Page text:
First a dough is made using a little dough fat and then more fat is added between the dough layers. The dough and fat are then laminated, which involves folding and rolling the dough and fat a few times to make many layers of dough and fat. The fat stays as separate layers and does not mix into the dough.
There are three different ways of adding the fat.
The quickest way is the Scotch or Blitz method. It is suitable for making pastry for pies, sausage rolls and pasties. Flour, salt, cold water and dough fat are mixed together in a mixing bowl. Walnut-sized lumps of fat are then added to the bowl and are mixed in a little, to ensure large lumps of fat are left whole in the dough. The fat is distributed throughout the dough in flat discs, rather than a continuous sheet as with the other methods. As a result this pastry does not always rise evenly and so is not suitable for products that must look exceptionally good.
In the English method the flour, salt, water and dough fat are mixed together. This dough is rolled into a long rectangular shape, three times as long as wide. Two-thirds of the dough is covered by dabs of butter. The third without butter is folded into the middle first then the other end is folded on top.
The French method – The main feature of the French method is that a square layer of fat is wrapped in the basic dough. This dough is made by rubbing about 10% of the soft fat into the flour, then adding cold water and mixing well to make a clear dough. After testing it is rolled into a square, making each side half the distance between opposite corners of the dough. The fat is placed in the centre of the doughs in the diagram below and the corners folded into the centre so they meet and cover the join. The paste is then folded again.
Once the fat is placed on the dough during lamination, the layers are folded and rolled a number of times until you have the number of layers you want. This can range from 100 to about 700. If there are more than 700 layers the dough layers are too thin and break during baking, so the pastry does not rise evenly.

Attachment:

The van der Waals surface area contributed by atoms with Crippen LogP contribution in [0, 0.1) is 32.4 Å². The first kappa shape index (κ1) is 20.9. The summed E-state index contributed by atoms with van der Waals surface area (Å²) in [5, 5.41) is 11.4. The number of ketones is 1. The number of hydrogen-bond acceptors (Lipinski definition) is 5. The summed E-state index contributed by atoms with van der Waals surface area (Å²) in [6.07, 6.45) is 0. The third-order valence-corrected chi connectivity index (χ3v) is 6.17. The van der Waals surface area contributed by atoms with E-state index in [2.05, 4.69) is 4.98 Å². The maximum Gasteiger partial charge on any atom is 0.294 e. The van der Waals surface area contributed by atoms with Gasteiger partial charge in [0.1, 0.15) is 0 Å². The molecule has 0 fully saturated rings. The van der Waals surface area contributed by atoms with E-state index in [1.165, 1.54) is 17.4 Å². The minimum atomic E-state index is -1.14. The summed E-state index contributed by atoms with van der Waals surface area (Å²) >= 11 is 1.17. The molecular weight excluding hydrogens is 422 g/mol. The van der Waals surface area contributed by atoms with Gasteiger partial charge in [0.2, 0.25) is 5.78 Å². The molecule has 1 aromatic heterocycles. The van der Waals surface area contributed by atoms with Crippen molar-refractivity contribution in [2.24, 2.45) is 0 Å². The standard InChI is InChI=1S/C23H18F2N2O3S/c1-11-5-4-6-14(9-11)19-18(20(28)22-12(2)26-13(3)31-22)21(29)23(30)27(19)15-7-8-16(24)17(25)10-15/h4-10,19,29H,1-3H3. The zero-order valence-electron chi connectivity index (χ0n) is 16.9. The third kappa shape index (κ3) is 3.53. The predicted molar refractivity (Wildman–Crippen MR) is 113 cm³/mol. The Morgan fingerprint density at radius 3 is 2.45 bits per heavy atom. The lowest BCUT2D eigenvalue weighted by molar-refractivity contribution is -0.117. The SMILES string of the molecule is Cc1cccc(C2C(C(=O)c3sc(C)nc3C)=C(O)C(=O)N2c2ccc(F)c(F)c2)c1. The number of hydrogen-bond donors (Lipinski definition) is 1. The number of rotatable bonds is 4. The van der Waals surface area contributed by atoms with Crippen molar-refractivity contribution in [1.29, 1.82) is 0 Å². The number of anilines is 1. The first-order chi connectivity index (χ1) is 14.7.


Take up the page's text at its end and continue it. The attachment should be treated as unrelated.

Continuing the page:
Dough is rolled into a rectangle three times as long as wide to a thickness of about 12 mm. When rolling the paste keep the unfolded edges closest to you and parallel to the rolling pin before you begin rolling. The dough is then folded as described below.
There are two different ways of doing this and any combination of the two ways can be used when making puff pastry:
The half-turn method
The book-fold method
When there are enough layers the paste is rolled out to a final thickness of about 5 mm thick and left to rest so it will not shrink or become misshapen when baked. The paste is then used to cover tins or is cut into the shape needed. To line baking tins roll the paste carefully around a rolling pin and unroll it over the tin. Then trim off excess paste that is overhanging by cutting around the top of a tin with a knife. Finally, add fillings or toppings. Puff pastry is best baked at 220°C.
Height of pastry
Bakers using the English or French method calculate the number of layers they want. About 130 layers often give the greatest height of pastry, but sometimes they want less height and more layers. Bakers may use different types of folds to get the number of layers they want. The number of dough layers is calculated using different formula for different folding methods. The three-fold method gives two layers of fat after the first half turn. Each subsequent turn triples the total number of fat layers. However, there is always one more layer of dough than fat. The formula for the number of dough layers is 2(3n-1)+ 1 where n is the number of half-turns. The four-fold method quadruples the number of fat layers each time the dough is folded. Like the half-turn method there is one more layer of dough than fat after each ‘half turn’. The number of dough layers is calculated as (4n)+ 1 where n is the number of book-folds. If the English method is used to add the fat then the number of dough layers is 2(4n)+ 1.
Unbaked puff pastry (paste) has many alternating layers of fat and dough to make it puff. As the pastry bakes water boils off as steam from the gluten in the dough layers and goes into the fat layers. As water turns into steam it expands, making large bubbles between the layers of dough. This inflates the pastry and it becomes about eight times higher.